OMB outlines e-gov goals for 2005

OMB outlines e-gov goals for 2005

By Sept. 30, the Office of Management and Budget wants agencies to increase their systems security by 20 percent and receive approval on an additional 19 percent of their business cases.

These were two of five goals the administration laid out in its new report, Expanding E-Government: Partnering for a Results-Oriented Government.

In the past year, agencies secured 70 percent of their systems, and the administration approved 56 percent of all business cases, OMB said. By the end of fiscal 2005, the White House wants agencies to secure 90 percent of all systems, have them accredited by the agencies’ inspectors general and receive approval for 75 percent of their business cases.

“This lays the foundation for what agencies will accomplish on the President’s Management Agenda for the coming year,” Karen Evans, OMB’s administrator for IT and e-government, told GCN. “This e-government report builds from the August management report.”

OMB also wants at least 50 percent of agencies to use earned-value management to manage IT portfolios and to make sure they have no IT skill gaps. Only 32 percent of the agencies meet the EVM requirement, Evans said.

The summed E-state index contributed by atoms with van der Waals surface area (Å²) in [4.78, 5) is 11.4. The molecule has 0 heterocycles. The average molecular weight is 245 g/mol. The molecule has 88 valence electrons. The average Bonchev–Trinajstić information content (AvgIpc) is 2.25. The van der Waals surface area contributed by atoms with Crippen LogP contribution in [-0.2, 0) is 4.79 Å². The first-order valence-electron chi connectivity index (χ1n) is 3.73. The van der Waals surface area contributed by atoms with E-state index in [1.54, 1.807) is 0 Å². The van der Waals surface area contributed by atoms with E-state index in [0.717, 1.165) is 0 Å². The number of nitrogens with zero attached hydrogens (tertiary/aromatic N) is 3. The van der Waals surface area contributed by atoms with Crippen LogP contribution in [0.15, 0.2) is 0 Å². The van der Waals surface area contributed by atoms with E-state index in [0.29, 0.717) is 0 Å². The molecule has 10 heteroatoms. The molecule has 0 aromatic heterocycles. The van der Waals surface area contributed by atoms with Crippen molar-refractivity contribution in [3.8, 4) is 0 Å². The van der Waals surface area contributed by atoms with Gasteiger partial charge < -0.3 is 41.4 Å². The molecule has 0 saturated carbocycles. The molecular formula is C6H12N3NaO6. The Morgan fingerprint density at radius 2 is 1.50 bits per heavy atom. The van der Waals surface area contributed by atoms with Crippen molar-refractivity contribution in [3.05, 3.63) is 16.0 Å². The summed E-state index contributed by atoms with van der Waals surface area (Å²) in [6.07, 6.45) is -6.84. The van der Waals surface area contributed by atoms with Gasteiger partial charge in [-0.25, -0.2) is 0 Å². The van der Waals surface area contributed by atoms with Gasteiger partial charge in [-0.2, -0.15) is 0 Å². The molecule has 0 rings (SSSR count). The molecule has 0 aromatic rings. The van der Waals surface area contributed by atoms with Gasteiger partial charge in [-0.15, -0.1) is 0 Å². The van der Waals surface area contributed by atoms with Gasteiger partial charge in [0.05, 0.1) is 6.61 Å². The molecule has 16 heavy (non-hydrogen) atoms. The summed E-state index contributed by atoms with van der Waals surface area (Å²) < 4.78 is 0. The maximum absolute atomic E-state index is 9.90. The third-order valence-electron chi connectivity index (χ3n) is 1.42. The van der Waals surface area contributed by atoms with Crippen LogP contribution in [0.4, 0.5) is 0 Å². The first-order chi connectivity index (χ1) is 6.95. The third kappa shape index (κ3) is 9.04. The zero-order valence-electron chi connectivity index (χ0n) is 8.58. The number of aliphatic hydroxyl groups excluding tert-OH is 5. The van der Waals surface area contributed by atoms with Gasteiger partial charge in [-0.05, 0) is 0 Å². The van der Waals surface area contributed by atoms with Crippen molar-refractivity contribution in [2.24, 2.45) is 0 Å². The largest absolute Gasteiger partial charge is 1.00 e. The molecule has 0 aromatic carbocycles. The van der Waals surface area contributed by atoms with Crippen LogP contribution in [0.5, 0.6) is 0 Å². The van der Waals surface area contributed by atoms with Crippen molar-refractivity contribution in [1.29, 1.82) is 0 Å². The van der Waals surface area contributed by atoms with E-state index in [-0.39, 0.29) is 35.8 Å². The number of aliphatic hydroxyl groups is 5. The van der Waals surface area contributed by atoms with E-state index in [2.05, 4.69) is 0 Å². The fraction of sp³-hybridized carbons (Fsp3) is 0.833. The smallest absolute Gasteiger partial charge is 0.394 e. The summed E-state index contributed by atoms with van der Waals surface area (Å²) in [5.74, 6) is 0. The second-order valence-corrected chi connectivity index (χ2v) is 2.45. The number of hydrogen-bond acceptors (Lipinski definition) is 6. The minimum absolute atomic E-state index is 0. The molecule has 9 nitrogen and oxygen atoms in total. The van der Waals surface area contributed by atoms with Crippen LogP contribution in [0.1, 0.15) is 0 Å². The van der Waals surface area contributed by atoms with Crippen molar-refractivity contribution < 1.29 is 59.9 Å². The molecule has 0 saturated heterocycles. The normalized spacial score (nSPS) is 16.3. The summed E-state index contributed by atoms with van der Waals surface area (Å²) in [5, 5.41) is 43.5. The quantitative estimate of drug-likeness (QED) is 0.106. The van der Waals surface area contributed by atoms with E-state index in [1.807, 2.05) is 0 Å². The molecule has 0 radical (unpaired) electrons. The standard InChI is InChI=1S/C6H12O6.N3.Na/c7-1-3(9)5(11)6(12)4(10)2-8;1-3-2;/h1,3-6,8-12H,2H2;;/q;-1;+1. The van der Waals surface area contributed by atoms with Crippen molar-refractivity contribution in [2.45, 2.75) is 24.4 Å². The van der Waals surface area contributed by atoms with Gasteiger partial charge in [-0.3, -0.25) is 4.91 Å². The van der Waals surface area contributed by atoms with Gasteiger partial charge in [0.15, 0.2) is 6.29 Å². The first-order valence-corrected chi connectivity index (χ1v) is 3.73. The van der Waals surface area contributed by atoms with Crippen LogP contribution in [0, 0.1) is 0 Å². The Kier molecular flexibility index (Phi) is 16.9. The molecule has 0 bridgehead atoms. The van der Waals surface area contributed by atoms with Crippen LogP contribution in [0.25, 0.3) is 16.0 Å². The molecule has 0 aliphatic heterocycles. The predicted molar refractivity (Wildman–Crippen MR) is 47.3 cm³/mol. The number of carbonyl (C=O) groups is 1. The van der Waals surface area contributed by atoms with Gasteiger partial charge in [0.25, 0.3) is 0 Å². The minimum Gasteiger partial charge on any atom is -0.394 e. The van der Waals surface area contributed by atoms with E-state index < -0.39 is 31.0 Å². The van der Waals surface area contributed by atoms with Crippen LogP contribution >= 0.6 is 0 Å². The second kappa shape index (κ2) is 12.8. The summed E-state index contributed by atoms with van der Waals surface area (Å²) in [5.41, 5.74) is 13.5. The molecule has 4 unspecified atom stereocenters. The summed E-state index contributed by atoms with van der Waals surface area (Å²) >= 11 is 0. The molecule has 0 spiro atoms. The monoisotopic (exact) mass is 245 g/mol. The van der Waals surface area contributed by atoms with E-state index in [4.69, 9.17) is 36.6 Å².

She did not say what percentage of agencies are lacking employees with the right IT skills. The CIO Council will develop guidelines for assisting agencies in identifying their workforce needs so agencies can draft new workforce strategies.

The council also will continue its work on the 25 e-government initiatives by integrating them with the appropriate lines of business and recommending funding, enhancements and dispute resolution.

“As these goals are achieved and the Federal Enterprise Architecture framework and departments’ and agencies’ enterprise architectures are utilized, IT investments will be made and managed wisely,” Evans noted in the report.

The report also gave a high-level glimpse of OMB’s e-government focus for the coming year:

  • Develop common systems to deliver simplified and unified services

  • Promote interoperability through the adoption of data standards and modernization efforts or cross-agency services

  • Improve service levels

  • Adopt best practices and shut down ancillary and duplicative systems.

“We have huge potential and opportunities for growth,” Evans noted. “The federal government is managing its IT more professionally as a resource for improving results.”

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